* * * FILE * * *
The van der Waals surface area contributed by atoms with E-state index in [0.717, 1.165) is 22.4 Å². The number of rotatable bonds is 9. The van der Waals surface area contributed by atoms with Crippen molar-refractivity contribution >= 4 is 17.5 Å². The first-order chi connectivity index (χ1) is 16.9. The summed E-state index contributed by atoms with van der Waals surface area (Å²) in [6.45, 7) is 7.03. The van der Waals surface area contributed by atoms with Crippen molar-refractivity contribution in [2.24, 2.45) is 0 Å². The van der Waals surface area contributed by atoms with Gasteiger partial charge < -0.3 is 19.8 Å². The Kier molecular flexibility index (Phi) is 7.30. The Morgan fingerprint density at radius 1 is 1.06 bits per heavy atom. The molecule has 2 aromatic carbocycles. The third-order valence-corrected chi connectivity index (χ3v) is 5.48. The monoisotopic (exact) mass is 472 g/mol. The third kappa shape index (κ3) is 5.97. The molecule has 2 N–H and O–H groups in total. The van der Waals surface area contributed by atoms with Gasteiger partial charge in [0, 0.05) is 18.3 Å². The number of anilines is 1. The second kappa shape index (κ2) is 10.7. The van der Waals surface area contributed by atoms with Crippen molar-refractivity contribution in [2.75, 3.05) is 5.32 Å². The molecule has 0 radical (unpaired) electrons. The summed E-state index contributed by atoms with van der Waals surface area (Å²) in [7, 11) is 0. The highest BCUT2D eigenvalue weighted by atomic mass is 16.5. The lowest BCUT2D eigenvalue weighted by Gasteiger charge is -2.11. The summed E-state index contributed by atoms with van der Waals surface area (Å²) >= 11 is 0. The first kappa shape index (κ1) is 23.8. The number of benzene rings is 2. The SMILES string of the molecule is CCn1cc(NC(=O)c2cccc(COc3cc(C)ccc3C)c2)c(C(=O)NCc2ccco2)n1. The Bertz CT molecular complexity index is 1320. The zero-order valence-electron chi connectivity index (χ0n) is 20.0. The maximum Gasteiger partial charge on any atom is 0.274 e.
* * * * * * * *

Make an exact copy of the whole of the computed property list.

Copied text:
The van der Waals surface area contributed by atoms with E-state index in [0.717, 1.165) is 22.4 Å². The number of rotatable bonds is 9. The van der Waals surface area contributed by atoms with Crippen molar-refractivity contribution >= 4 is 17.5 Å². The first-order chi connectivity index (χ1) is 16.9. The summed E-state index contributed by atoms with van der Waals surface area (Å²) in [6.45, 7) is 7.03. The van der Waals surface area contributed by atoms with Crippen molar-refractivity contribution in [2.24, 2.45) is 0 Å². The van der Waals surface area contributed by atoms with Gasteiger partial charge < -0.3 is 19.8 Å². The Kier molecular flexibility index (Phi) is 7.30. The Morgan fingerprint density at radius 1 is 1.06 bits per heavy atom. The molecule has 2 aromatic carbocycles. The third-order valence-corrected chi connectivity index (χ3v) is 5.48. The monoisotopic (exact) mass is 472 g/mol. The third kappa shape index (κ3) is 5.97. The molecule has 2 N–H and O–H groups in total. The van der Waals surface area contributed by atoms with Gasteiger partial charge in [0, 0.05) is 18.3 Å². The number of anilines is 1. The second kappa shape index (κ2) is 10.7. The van der Waals surface area contributed by atoms with Crippen molar-refractivity contribution in [2.75, 3.05) is 5.32 Å². The molecule has 0 radical (unpaired) electrons. The summed E-state index contributed by atoms with van der Waals surface area (Å²) in [7, 11) is 0. The highest BCUT2D eigenvalue weighted by atomic mass is 16.5. The lowest BCUT2D eigenvalue weighted by Gasteiger charge is -2.11. The summed E-state index contributed by atoms with van der Waals surface area (Å²) >= 11 is 0. The first kappa shape index (κ1) is 23.8. The number of benzene rings is 2. The SMILES string of the molecule is CCn1cc(NC(=O)c2cccc(COc3cc(C)ccc3C)c2)c(C(=O)NCc2ccco2)n1. The Bertz CT molecular complexity index is 1320. The zero-order valence-electron chi connectivity index (χ0n) is 20.0. The maximum Gasteiger partial charge on any atom is 0.274 e.